Ayende @ Rahien

My name is Oren Eini
Founder of Hibernating Rhinos LTD and RavenDB.
You can reach me by phone or email:


+972 52-548-6969

, @ Q c

Posts: 6,317 | Comments: 46,916

filter by tags archive

Lambda methods and implicit context

time to read 3 min | 524 words

The C# compiler is lazy, which is usually a very good thing, but that can also give you some issues. We recently tracked down a memory usage issue to code that looked roughly like this.

var stats = new PerformatStats
    Size = largeData.Length
stats.OnCompletion += () => this.RecordCompletion(stats);

Write(stats, o =>
    var sp = new Stopwatch();
    foreach (var item in largeData)
        // do something with this

On the surface, this looks good. We are only using largeData for a short while, right?

But behind the scene, something evil lurks. Here is what this actually is translated to by the compiler:

__DisplayClass3 cDisplayClass3_1 = new __DisplayClass3
    __this = this,
    largeData = largeData
cDisplayClass3_1.stats = new PerformatStats { Size = cDisplayClass3_1.largeData.Length };

cDisplayClass3_1.stats.OnCompletion += new Action(cDisplayClass3_1, __LambdaMethod1__);

Write(cDisplayClass3_1.stats, new Action(cDisplayClass3_1, __LambdaMethod2__));

You need to pay special attention to what is going on. We need to maintain the local state of the variables. So the compiler lift the local parameters into an object. (Called __DisplayClass3).

Creating spurious objects is something that we want to avoid, so the C# compiler says: “Oh, I’ve two lambdas in this call that need to get access to the local variables. Instead of creating two objects, I can create just a single one, and share it among both calls, thereby saving some space”.

Unfortunately for us, there is a slight issue here. The lifetime of the stats object is pretty long (we use it to report stats). But we also hold a reference to the completion delegate (we use that to report on stuff later on). Because the completion delegate holds the same lifted parameters object, and because that holds the large data object. It means that we ended up holding a lot of stuff in memory far beyond the time they were useful.

The annoying thing is that it was pretty hard to figure out, because we were looking at the source code, and the lambda that we know is likely to be long running doesn’t look like it is going to hold a referece to the largeData object.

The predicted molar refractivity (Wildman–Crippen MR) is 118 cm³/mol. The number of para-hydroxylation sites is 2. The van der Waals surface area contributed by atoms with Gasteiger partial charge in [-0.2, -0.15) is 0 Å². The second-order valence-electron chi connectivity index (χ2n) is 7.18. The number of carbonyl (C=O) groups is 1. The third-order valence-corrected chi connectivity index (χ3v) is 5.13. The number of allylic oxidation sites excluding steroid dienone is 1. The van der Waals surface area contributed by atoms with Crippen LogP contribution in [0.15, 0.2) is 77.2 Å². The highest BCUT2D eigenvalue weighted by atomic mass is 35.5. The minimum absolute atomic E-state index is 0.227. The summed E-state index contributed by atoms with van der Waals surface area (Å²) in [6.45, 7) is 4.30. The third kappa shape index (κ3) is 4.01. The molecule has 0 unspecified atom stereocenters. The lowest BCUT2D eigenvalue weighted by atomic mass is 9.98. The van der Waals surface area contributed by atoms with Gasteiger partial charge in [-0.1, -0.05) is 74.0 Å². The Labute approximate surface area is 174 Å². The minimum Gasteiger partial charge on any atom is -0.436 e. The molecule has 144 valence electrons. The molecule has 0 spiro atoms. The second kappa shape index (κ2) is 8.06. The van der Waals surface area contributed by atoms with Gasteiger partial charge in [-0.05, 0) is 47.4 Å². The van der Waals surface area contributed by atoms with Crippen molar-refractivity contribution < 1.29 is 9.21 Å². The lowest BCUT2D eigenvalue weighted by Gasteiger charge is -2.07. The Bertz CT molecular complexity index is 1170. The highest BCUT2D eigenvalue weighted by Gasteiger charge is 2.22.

Linux, Debts and Out Of Memory Killer

time to read 5 min | 917 words

Imagine that you go to the bank, and ask for a 100,000$ mortgage. The nice guy in the bank agrees to lend you the money,  and since you need to pay that in 5 installments, you take 15,000$ to the contractor, and leave the rest in the bank until it is needed. The bank is doing brisk business, and promise a lot of customers that they can get their mortgage in the bank. Since most of the mortgages are also taken in installments, the bank never actually have enough money to hand over to all lenders. But it make do.

Until one dark day when you come to the bank and ask for the rest of the money, because it is time to install the kitchen cabinets, and you need to pay for that. The nice man in the bank tell you to wait a bit, and goes to see if they have any money. At this point, it would be embarrassing to tell you that they don’t have any money to give you, because they over committed themselves. The nice man from the bank murders you and bury your body in the desert, to avoid you complaining that you didn’t get the money that you were promised.  Actually, the nice man might go ahead and kill someone else (robbing them in the process), and then give you their money. You go home happy to your blood stained kitchen cabinets.

That is how memory management works in Linux.

After this dramatic opening, let us get down to what is really going on. Linux has a major problem. Its process model means that it is stuck up a tree and the only way down is via free fall. Whenever a process wants to create another process, the standard method in Linux is to call fork() and then call execv() to execute the new binary. The problem here is what fork() does. It needs to copy the entire process state to the new process. That include all memory, handles, registers, etc.

Let us assume that we have a process that allocated 1GB of memory for reading and writing, and then called fork(). The way things are setup, it is pretty cheap to create the new process, all we need to do is duplicate the kernel data structures and we are done. However, what happens when the memory that the process allocated? The fork() call requires that both processes will have access to that memory, and also that both of them may modify it. That means that we have a copy on write situation. Whenever one of the processes modify the memory, it is forcing the OS to copy that piece of memory to another physical memory location and remap the virtual addresses.